This technique involves many small spacecraft -- each carrying a laser -- swarming around a near-Earth asteroid. The spacecraft could precisely focus their powerful lasers pumped by sunlight onto a tiny spot on the asteroid, vaporizing the rock and metal, and creating a jet plume of super-heated gases and debris. The asteroid would become the fuel for its own rocket -- and slowly, the asteroid would move into a new trajectory.
Thanks to supporters like you, The Planetary Society was able to step in to make a huge difference in this crucial area of space science.
We need advanced and creative thinking to deflect Earth-threatening asteroids and comets. The "Laser Bees" system is one promising way.
You can help advance our work on this project!
The Planetary Society stepped in to fund a series of laboratory experiments to answer questions such as: Will the plume of superheated gasses ejected from an asteroid dissipate, or will it block sunlight to the mirrors? Would the debris settle on the satellite mirrors? Can the asteroid's rotation be dealt with effectively? Will the gas plumes be enough to deflect the asteroid?. Vasile's group worked with Ian Watson and the laser lab of the University of Glasgow's Mechanical Engineering Department to devise some ingenious small-scale experiments. With the support of our members, we funded equipment, supplies, and a graduate student, Alison Gibbings, dedicated to working on the experiments.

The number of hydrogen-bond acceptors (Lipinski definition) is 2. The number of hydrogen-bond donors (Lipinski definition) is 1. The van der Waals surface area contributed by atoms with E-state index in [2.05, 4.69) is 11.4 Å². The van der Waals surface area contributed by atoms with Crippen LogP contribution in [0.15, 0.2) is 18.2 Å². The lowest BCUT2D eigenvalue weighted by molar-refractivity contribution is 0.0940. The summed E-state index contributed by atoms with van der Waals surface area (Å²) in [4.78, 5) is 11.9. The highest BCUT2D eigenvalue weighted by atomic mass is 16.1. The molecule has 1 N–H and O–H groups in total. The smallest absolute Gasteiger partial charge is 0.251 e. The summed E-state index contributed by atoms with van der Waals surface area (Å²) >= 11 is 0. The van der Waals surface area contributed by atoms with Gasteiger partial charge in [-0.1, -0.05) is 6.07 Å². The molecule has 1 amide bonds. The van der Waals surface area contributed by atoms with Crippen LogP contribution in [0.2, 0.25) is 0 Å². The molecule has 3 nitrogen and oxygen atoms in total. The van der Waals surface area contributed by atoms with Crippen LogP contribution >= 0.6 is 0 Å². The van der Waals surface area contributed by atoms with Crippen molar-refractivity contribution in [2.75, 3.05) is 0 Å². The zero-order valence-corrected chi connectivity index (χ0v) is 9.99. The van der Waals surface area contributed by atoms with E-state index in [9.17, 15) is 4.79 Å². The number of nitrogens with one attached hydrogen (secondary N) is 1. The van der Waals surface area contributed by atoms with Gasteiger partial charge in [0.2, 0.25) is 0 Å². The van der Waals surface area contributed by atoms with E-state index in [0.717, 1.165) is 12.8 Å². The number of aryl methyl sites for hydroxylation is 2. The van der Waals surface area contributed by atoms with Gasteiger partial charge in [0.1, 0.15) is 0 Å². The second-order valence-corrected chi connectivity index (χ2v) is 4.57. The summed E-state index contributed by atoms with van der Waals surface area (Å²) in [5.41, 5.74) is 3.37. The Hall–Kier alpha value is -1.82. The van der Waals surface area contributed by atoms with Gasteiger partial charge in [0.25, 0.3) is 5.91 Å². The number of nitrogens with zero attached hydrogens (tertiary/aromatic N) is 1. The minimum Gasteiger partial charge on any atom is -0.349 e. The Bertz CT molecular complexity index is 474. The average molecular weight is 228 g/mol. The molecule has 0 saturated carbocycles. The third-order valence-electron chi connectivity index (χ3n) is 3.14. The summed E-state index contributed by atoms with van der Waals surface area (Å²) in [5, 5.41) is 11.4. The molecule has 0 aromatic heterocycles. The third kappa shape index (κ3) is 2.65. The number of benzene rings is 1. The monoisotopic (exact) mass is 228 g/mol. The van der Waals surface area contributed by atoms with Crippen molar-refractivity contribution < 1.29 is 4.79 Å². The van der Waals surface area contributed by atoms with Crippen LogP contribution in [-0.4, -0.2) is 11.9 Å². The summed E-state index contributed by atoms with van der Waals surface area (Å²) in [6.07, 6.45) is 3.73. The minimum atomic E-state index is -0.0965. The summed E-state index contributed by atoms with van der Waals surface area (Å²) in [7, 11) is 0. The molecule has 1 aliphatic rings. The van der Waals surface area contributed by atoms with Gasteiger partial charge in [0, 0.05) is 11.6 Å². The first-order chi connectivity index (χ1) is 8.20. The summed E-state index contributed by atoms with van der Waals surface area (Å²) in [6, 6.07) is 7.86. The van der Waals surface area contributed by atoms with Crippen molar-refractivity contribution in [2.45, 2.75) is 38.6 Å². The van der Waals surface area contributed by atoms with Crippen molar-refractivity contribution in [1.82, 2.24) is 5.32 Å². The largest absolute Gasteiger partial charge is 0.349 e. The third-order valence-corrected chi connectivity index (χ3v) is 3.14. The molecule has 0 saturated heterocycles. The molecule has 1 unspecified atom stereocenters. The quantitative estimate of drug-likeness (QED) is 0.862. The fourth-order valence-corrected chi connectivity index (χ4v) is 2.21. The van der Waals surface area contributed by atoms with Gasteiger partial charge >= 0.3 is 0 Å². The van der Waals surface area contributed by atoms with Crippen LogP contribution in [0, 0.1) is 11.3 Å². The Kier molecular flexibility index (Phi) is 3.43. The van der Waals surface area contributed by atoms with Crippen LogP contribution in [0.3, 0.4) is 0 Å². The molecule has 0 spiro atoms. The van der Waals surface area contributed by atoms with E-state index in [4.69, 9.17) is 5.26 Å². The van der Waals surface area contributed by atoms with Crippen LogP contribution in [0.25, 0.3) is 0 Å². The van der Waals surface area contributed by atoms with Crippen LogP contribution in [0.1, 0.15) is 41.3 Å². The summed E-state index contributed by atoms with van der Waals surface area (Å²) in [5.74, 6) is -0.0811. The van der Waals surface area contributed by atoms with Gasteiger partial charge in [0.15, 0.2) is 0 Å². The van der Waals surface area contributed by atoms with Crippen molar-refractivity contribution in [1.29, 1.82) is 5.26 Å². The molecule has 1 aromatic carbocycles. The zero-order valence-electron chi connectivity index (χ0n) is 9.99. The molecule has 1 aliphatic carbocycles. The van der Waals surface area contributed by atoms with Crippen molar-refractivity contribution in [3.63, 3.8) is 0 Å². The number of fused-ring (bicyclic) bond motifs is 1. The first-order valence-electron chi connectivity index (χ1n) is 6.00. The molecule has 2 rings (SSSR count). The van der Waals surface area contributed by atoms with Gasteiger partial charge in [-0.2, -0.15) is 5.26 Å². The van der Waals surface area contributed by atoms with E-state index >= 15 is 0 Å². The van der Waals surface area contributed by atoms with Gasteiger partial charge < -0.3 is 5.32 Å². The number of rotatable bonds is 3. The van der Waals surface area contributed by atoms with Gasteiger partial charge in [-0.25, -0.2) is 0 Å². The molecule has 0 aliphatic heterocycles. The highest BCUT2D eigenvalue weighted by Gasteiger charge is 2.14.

Only through these types of studies, as well as additional theoretical research, can we devise a rapid, effective, and safe plan to protect Earth from dangerous asteroids.
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